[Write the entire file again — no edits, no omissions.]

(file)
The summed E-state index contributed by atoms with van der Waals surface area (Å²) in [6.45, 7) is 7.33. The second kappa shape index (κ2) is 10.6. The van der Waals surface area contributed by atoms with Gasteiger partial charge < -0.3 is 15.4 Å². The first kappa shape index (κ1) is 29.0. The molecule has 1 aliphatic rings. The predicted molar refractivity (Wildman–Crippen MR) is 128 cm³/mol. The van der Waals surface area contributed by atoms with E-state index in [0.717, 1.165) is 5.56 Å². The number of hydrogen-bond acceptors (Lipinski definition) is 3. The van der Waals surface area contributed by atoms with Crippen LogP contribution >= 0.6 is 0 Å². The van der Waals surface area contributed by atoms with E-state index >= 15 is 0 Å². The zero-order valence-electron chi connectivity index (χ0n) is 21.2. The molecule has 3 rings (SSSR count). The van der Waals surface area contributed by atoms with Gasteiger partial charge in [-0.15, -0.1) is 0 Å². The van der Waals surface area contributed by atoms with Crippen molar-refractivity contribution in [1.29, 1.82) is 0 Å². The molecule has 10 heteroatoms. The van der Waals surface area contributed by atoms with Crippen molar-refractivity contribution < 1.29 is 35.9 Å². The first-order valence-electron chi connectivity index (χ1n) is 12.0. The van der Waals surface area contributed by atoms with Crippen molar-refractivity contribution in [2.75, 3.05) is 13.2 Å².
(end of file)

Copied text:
The summed E-state index contributed by atoms with van der Waals surface area (Å²) in [6.45, 7) is 7.33. The second kappa shape index (κ2) is 10.6. The van der Waals surface area contributed by atoms with Gasteiger partial charge < -0.3 is 15.4 Å². The first kappa shape index (κ1) is 29.0. The molecule has 1 aliphatic rings. The predicted molar refractivity (Wildman–Crippen MR) is 128 cm³/mol. The van der Waals surface area contributed by atoms with E-state index in [0.717, 1.165) is 5.56 Å². The number of hydrogen-bond acceptors (Lipinski definition) is 3. The van der Waals surface area contributed by atoms with Crippen LogP contribution >= 0.6 is 0 Å². The van der Waals surface area contributed by atoms with E-state index >= 15 is 0 Å². The zero-order valence-electron chi connectivity index (χ0n) is 21.2. The molecule has 3 rings (SSSR count). The van der Waals surface area contributed by atoms with Gasteiger partial charge in [-0.15, -0.1) is 0 Å². The van der Waals surface area contributed by atoms with Crippen molar-refractivity contribution in [1.29, 1.82) is 0 Å². The molecule has 10 heteroatoms. The van der Waals surface area contributed by atoms with Crippen molar-refractivity contribution < 1.29 is 35.9 Å². The first-order valence-electron chi connectivity index (χ1n) is 12.0. The van der Waals surface area contributed by atoms with Crippen molar-refractivity contribution in [2.75, 3.05) is 13.2 Å².